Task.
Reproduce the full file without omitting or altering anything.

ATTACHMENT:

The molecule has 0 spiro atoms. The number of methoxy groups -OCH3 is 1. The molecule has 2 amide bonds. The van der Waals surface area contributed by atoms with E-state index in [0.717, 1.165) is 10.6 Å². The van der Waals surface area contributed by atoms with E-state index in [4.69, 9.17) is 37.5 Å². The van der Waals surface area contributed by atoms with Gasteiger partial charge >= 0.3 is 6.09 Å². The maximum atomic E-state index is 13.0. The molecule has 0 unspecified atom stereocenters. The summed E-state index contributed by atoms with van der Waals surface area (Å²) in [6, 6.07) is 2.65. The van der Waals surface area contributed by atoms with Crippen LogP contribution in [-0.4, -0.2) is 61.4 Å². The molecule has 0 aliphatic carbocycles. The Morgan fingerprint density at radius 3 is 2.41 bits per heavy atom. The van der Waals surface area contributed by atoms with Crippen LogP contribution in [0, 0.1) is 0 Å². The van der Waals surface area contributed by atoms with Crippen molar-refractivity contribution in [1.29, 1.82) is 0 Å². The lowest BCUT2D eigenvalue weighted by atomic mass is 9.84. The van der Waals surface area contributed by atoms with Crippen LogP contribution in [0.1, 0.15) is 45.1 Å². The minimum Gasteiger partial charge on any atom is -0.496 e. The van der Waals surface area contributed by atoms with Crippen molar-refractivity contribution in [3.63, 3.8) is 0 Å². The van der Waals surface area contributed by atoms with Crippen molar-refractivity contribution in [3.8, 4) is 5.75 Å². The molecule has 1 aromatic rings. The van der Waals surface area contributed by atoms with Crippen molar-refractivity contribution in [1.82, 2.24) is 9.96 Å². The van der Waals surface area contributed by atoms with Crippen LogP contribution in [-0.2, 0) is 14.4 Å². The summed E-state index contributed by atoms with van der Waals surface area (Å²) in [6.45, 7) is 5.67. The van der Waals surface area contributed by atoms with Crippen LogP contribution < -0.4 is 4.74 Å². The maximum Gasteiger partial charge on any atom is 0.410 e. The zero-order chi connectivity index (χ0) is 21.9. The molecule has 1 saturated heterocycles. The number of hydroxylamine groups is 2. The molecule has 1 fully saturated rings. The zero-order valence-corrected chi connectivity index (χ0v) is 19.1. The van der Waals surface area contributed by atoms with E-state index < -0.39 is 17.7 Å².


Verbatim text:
The molecule has 0 spiro atoms. The number of methoxy groups -OCH3 is 1. The molecule has 2 amide bonds. The van der Waals surface area contributed by atoms with E-state index in [0.717, 1.165) is 10.6 Å². The van der Waals surface area contributed by atoms with E-state index in [4.69, 9.17) is 37.5 Å². The van der Waals surface area contributed by atoms with Gasteiger partial charge >= 0.3 is 6.09 Å². The maximum atomic E-state index is 13.0. The molecule has 0 unspecified atom stereocenters. The summed E-state index contributed by atoms with van der Waals surface area (Å²) in [6, 6.07) is 2.65. The van der Waals surface area contributed by atoms with Crippen LogP contribution in [-0.4, -0.2) is 61.4 Å². The molecule has 0 aliphatic carbocycles. The Morgan fingerprint density at radius 3 is 2.41 bits per heavy atom. The van der Waals surface area contributed by atoms with Crippen LogP contribution in [0, 0.1) is 0 Å². The van der Waals surface area contributed by atoms with Crippen molar-refractivity contribution in [1.29, 1.82) is 0 Å². The lowest BCUT2D eigenvalue weighted by atomic mass is 9.84. The van der Waals surface area contributed by atoms with Crippen LogP contribution in [0.1, 0.15) is 45.1 Å². The minimum Gasteiger partial charge on any atom is -0.496 e. The van der Waals surface area contributed by atoms with Crippen molar-refractivity contribution in [3.63, 3.8) is 0 Å². The van der Waals surface area contributed by atoms with Crippen molar-refractivity contribution in [3.8, 4) is 5.75 Å². The molecule has 1 aromatic rings. The van der Waals surface area contributed by atoms with Crippen molar-refractivity contribution in [1.82, 2.24) is 9.96 Å². The van der Waals surface area contributed by atoms with Crippen LogP contribution in [-0.2, 0) is 14.4 Å². The summed E-state index contributed by atoms with van der Waals surface area (Å²) in [6.45, 7) is 5.67. The van der Waals surface area contributed by atoms with Crippen LogP contribution < -0.4 is 4.74 Å². The maximum Gasteiger partial charge on any atom is 0.410 e. The zero-order chi connectivity index (χ0) is 21.9. The molecule has 1 saturated heterocycles. The number of hydroxylamine groups is 2. The molecule has 1 fully saturated rings. The zero-order valence-corrected chi connectivity index (χ0v) is 19.1. The van der Waals surface area contributed by atoms with E-state index < -0.39 is 17.7 Å².